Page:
File:Aberfoyle tab2.jpg
Table 2    Stratigraphy of Carboniferous rocks in the Aberfoyle district.

The chrono- and lithostratigraphy of Carboniferous strata within the Aberfoyle district are summarised in Table 2. The continuity in deposition and the gradual change in style of deposition makes determination of the basal lithostratigraphical boundary of the Carboniferous somewhat arbitrary, but it is taken at the first appearance of pedogenic, calcareous horizons (calcretes) within unfossiliferous fluvial and aeolian sedimentary rocks. Lowermost Carboniferous strata contain few fossils of zonal value. Beyond the district, disarticulated scales of fossil fish (Bothriolepis sp. and Holoptychius sp.) have been found in conglomerate at the base of the Kinnesswood Formation at Fairy Knowe Quarry, near Dumbarton [NS 369 789] (Aspen, 1974)[5]. These fish remains are Famennian in age, but may have been reworked from older deposits. In adjacent areas, grey mudstone in the Ballagan Formation contain a moderately abundant fauna of Modiolus sp., Estheria sp. and fish fragments. However, in the Aberfoyle district, only a sparse fauna including Modiolus latus, rhizodont scales and ostracoda has been recorded, as, for example, in outcrops about 300 m west of Harvieston [NS 594 895].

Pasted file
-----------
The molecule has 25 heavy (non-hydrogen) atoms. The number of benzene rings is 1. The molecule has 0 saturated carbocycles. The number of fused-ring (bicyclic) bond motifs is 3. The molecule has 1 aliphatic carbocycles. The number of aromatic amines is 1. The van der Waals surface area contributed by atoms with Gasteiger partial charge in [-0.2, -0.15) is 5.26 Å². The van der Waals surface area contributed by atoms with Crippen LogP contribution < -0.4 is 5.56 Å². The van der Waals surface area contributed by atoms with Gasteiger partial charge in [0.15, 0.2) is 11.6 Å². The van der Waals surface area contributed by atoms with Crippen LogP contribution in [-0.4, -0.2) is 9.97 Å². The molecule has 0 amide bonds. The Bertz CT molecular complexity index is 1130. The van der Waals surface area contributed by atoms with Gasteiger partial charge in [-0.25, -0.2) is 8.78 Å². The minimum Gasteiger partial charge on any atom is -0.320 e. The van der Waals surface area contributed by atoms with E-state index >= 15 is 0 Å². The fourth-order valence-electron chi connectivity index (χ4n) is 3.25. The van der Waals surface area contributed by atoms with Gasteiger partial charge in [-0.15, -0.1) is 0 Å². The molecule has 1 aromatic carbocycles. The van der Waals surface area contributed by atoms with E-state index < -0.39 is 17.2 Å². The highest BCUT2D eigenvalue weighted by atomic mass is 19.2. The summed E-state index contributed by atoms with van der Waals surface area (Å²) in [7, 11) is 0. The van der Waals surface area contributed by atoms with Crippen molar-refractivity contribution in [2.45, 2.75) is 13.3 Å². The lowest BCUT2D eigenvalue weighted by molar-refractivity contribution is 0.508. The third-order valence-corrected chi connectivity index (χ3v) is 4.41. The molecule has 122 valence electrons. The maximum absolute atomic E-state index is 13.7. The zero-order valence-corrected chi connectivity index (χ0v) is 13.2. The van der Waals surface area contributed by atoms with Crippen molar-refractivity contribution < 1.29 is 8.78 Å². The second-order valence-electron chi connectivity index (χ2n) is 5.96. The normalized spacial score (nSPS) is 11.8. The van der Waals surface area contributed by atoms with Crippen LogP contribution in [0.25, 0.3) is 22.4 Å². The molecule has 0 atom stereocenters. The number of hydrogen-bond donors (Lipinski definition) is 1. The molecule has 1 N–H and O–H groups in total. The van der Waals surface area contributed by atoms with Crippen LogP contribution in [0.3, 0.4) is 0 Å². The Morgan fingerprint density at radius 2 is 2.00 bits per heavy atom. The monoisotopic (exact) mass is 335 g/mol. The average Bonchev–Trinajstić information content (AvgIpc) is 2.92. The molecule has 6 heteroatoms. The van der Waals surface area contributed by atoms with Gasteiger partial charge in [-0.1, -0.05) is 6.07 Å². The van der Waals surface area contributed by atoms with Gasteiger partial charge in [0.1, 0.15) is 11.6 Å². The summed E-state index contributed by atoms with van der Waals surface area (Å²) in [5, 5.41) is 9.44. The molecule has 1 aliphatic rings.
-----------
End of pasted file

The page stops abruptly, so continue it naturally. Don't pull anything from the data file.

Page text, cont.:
Palynological assemblages in siltstones at Gass Water, New Cumnock, indicate that the lowermost parts of the Kinesswood Formation probably straddle the Devonian–Carboniferous boundary (McNestry, 1993[6]; Turner, 1994[7]; Smith, 1996[8]). The remainder of the Carboniferous succession is Tournasian in age (Table 2), as indicated by miospore assemblages recovered from argillaceous beds in the Ballagan and Clyde Sandstone formations in BGS boreholes at Barnhill [NS 4269 7571] and Loch Humphrey [NS 4592 7555], in the Glasgow district immediately to the south.


  1. 1.0 1.1 Browne, M A E, Smith, R A, and Aitken, A M. 2001. A lithostratigraphical framework for the Devonian (Old Red Sandstone) rocks of Scotland south of a line from Fort William to Aberdeen. British Geological Survey Research Report, RR/01/04.
  2. Scotese, C R, and McKerrow, W S. 1990. Revised World Maps and Introduction. 1–24 in Palaeozoic Palaeogeography and biogeography. Mckerrow, W S, and Scotese, C R (editors). Geological Society of London Memoir, No. 12.
  3. Read, W A, Browne, M A E, Stephenson, D, and Upton, B G J. 2002. Carboniferous. 251–299 in Geology of Scotland (Fourth edition). Trewin, N H (editor). (London: The Geological Society.)
  4. Hall, I H S, Browne, M A E, and Forsyth, I H. 1998. Geology of the Glasgow district. Memoir of the British Geological Survey, Sheet 30E (Scotland).
  5. Aspen, P. 1974. Fish and trace fossils from the Upper Old Red Sandstone of Dunbartonshire. Proceedings of the Geological Society of Glasgow, Vol. 113, 4–7.
  6. McNestry, A. 1993. Palynology Report on 18 samples from 1:50k Sheet 15W: New Cumnock. British Geological Survey Technical Report, WH/93/335R.
  7. Turner, N. 1994. Palynology of Devonian and Carboniferous rocks of the Cumnock and Doon Valley District, Strathclyde. British Geological Survey Technical Report, WH/94/294R.
  8. Smith, R A. 1996. Geology of the Gass Water area. British Geological Survey Technical Report, WA/96/22.